Richard Yep, ACA CEO

Divisiveness. Family separation. Gun violence. Racism. Bullying. Disrespect. Do these words seem as if they were pulled directly from the most recent issues of The Washington Post or the evening news? Do these words raise something in those of you who work as professional counselors or counselor educators? Are these words that you have been forced to confront either personally or professionally?

The words above may certainly be at the forefront of the latest news sources you read or view. However, we all know that what we’re reading and seeing now was fomented over many previous years, decades and centuries. The difference today is that with the advent of social media, all one needs to do is think it, type it, post it.

Let me be clear: This column is not about Republicans or Democrats. It isn’t about any one person or segment of our society. Rather, what I am asking is what we will do as a collective body to battle against the evil that comes from divisiveness, family separation, gun violence, racism, bullying, and disrespect. Each and every day, ACA members and thousands of other professional counselors are called upon to deal with how these spiteful actions are manifested in individuals and entire communities.

How many more horrendous acts must we witness before we call for actions that embrace words such as inclusion, family unification, safe communities, empathy and respect? Is it really just a pipe dream, or can groups of like-minded people who believe in a common good — despite our various political differences — join together to ensure that those in positions of power and authority understand what will no longer be tolerated?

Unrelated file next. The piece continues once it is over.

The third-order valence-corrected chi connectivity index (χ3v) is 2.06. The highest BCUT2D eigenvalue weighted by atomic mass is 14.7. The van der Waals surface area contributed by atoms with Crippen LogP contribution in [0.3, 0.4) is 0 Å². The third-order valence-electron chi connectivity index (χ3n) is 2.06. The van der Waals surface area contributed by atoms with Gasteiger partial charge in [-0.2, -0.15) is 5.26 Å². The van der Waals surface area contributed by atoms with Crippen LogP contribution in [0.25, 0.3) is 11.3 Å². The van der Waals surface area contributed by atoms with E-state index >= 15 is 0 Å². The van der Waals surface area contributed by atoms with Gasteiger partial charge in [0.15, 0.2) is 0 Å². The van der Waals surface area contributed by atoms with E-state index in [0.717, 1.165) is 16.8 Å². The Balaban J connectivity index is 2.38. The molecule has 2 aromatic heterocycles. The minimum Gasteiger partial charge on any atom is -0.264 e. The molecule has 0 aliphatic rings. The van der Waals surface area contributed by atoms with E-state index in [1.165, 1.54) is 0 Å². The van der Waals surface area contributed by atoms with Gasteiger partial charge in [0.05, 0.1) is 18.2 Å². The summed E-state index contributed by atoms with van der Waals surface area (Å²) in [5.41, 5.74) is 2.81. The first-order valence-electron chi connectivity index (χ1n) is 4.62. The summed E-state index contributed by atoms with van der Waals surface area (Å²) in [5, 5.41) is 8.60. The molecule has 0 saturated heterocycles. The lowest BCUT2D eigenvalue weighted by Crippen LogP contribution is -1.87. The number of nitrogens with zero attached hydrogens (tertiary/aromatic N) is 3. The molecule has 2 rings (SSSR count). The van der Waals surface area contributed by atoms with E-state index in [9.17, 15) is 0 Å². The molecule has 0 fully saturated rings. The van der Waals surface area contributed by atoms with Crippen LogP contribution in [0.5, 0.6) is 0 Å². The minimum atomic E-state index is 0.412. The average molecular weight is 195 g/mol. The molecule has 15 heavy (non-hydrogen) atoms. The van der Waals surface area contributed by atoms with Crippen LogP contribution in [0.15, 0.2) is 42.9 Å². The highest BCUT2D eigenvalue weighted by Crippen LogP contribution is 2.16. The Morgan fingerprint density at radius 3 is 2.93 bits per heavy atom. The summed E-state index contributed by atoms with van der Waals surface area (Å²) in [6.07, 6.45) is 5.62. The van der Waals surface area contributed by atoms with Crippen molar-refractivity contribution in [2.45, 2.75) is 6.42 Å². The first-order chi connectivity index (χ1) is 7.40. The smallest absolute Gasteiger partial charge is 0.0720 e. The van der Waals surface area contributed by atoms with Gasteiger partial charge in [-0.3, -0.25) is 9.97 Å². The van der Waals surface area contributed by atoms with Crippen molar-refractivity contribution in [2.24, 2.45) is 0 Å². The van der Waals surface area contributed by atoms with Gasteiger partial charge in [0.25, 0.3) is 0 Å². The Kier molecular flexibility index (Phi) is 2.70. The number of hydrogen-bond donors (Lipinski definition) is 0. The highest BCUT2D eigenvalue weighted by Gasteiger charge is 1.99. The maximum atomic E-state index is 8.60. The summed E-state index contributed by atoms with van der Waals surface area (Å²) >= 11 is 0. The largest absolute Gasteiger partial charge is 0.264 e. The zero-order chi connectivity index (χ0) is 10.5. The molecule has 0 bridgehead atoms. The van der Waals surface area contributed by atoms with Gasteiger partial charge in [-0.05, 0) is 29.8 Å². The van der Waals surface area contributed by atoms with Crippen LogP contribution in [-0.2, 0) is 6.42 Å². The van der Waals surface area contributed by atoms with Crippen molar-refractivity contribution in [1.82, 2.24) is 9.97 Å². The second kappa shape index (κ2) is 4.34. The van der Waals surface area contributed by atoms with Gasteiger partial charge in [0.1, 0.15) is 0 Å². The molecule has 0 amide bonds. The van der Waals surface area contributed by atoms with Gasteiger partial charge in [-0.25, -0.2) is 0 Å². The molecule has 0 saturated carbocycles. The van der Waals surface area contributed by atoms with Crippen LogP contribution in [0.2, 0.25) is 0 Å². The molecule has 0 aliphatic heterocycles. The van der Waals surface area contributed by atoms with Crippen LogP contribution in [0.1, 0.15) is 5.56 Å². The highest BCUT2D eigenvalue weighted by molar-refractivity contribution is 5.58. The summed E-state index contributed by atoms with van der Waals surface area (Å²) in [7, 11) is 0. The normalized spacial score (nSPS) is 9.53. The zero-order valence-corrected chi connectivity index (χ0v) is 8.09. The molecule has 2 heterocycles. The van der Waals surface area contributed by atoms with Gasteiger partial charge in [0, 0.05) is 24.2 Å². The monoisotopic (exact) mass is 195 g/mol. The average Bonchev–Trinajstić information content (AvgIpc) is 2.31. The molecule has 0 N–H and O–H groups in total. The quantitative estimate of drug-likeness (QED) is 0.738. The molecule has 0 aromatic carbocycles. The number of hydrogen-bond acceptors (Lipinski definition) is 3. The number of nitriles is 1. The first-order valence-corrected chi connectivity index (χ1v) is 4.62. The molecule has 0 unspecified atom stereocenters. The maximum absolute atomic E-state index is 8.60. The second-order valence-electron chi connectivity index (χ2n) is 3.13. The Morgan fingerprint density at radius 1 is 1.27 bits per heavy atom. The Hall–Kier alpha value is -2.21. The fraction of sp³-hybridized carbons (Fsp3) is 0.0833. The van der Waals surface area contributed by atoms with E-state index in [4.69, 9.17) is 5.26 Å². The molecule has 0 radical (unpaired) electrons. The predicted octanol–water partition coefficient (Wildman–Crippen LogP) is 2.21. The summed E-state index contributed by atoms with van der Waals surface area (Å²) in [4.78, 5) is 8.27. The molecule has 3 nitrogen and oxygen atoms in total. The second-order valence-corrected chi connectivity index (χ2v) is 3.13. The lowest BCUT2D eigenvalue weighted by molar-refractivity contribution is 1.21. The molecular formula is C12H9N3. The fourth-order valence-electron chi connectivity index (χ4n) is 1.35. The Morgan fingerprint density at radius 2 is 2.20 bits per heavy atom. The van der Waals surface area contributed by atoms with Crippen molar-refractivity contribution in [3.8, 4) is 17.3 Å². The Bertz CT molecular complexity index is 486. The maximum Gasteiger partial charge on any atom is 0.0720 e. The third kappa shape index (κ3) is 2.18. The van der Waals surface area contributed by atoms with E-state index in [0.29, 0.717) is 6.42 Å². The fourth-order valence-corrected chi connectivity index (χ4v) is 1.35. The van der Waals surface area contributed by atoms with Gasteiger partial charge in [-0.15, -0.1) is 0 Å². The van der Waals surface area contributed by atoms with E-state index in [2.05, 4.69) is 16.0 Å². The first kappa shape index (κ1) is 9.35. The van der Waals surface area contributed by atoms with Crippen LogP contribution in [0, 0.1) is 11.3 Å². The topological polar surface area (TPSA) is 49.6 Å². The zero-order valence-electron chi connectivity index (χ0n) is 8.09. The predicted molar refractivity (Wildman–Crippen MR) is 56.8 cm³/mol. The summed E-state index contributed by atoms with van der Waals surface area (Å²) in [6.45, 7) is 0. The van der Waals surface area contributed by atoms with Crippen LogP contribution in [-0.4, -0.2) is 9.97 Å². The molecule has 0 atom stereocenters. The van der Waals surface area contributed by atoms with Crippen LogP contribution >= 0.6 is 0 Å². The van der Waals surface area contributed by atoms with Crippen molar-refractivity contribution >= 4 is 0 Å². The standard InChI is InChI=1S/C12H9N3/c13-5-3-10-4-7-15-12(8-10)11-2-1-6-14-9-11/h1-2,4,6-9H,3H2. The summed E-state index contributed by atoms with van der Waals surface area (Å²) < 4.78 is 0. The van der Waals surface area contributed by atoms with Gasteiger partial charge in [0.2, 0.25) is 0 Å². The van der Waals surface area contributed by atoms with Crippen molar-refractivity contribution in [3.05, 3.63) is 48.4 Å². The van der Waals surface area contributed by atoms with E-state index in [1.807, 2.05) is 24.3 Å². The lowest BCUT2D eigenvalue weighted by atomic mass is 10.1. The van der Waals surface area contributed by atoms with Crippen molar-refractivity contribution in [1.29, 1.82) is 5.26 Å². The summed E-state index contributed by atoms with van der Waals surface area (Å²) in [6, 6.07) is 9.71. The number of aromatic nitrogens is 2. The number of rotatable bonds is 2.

Last month, ACA issued a statement expressing its sorrow about the senseless gun violence tragedies in Gilroy, California; Southaven, Mississippi; Dayton, Ohio; and El Paso, Texas. And then we did something else. Our statement called for other organizations in the mental and behavioral health space to join with us in working together to effect change. As I noted in last month’s column, to demonstrate that ACA understands that actions are important, we will be joining with many other mental health groups and advocates for a lobby day on Capitol Hill in a few weeks. We believe that elected officials serving in Congress need to know that everyone, regardless of political affiliation, is a potential victim of gun violence in America. Something must be done.

The words with which I started this column may be things that some people are just waking up to, but I know that professional counselors deal with these issues on a regular basis. These issues have impacted your clients, students, and communities for a very long time. This means that all of you are experts in how to combat situations that have the potential to result in destruction and death. You are the experts in how to overcome many of these concerns, so I call on you to be the best possible advocates for those with whom you work. You don’t need to march on Capitol Hill with us, but you can engage with public policymakers and other community leaders where you live and work. Let them know that you have seen the horrors of what can happen and that you are willing to use your expertise to be part of the solution.

Let’s think about how we can use the power of social media, public policy advocacy, and your amazing counselor communication skills to battle and overcome what is negatively impacting our society and those with whom you work. I would appreciate knowing what you have been doing as part of the solution and what suggestions you have for ACA. Your voice matters.

As always, I look forward to your comments, questions and thoughts. Feel free to call me at 800-347-6647 ext. 231 or to email me at You can also follow me on Twitter: @Richyep.

Be well.